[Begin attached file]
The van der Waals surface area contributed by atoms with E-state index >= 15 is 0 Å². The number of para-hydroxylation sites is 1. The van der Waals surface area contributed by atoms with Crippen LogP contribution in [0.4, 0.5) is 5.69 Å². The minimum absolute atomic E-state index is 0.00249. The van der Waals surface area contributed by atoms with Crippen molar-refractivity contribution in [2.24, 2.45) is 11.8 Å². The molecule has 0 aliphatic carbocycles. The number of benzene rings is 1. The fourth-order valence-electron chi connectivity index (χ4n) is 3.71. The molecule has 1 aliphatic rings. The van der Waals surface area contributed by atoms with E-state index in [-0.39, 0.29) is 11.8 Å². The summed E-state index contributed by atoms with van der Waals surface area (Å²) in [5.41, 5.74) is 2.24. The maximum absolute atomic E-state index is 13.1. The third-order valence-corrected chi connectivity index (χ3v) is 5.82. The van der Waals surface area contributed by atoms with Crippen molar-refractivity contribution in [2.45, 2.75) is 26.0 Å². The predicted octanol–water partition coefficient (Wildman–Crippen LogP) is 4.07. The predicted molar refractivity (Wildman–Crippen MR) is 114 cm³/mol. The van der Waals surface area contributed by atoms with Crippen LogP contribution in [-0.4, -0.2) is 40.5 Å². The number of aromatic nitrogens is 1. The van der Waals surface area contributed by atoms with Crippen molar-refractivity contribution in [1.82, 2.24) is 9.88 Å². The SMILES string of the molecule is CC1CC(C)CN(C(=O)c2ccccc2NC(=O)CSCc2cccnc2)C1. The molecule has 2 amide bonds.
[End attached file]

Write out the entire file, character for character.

The van der Waals surface area contributed by atoms with E-state index >= 15 is 0 Å². The number of para-hydroxylation sites is 1. The van der Waals surface area contributed by atoms with Crippen LogP contribution in [0.4, 0.5) is 5.69 Å². The minimum absolute atomic E-state index is 0.00249. The van der Waals surface area contributed by atoms with Crippen molar-refractivity contribution in [2.24, 2.45) is 11.8 Å². The molecule has 0 aliphatic carbocycles. The number of benzene rings is 1. The fourth-order valence-electron chi connectivity index (χ4n) is 3.71. The molecule has 1 aliphatic rings. The van der Waals surface area contributed by atoms with E-state index in [-0.39, 0.29) is 11.8 Å². The summed E-state index contributed by atoms with van der Waals surface area (Å²) in [5.41, 5.74) is 2.24. The maximum absolute atomic E-state index is 13.1. The third-order valence-corrected chi connectivity index (χ3v) is 5.82. The van der Waals surface area contributed by atoms with Crippen molar-refractivity contribution in [2.45, 2.75) is 26.0 Å². The predicted octanol–water partition coefficient (Wildman–Crippen LogP) is 4.07. The predicted molar refractivity (Wildman–Crippen MR) is 114 cm³/mol. The van der Waals surface area contributed by atoms with Crippen LogP contribution in [-0.4, -0.2) is 40.5 Å². The number of aromatic nitrogens is 1. The van der Waals surface area contributed by atoms with Crippen molar-refractivity contribution in [1.82, 2.24) is 9.88 Å². The SMILES string of the molecule is CC1CC(C)CN(C(=O)c2ccccc2NC(=O)CSCc2cccnc2)C1. The molecule has 2 amide bonds.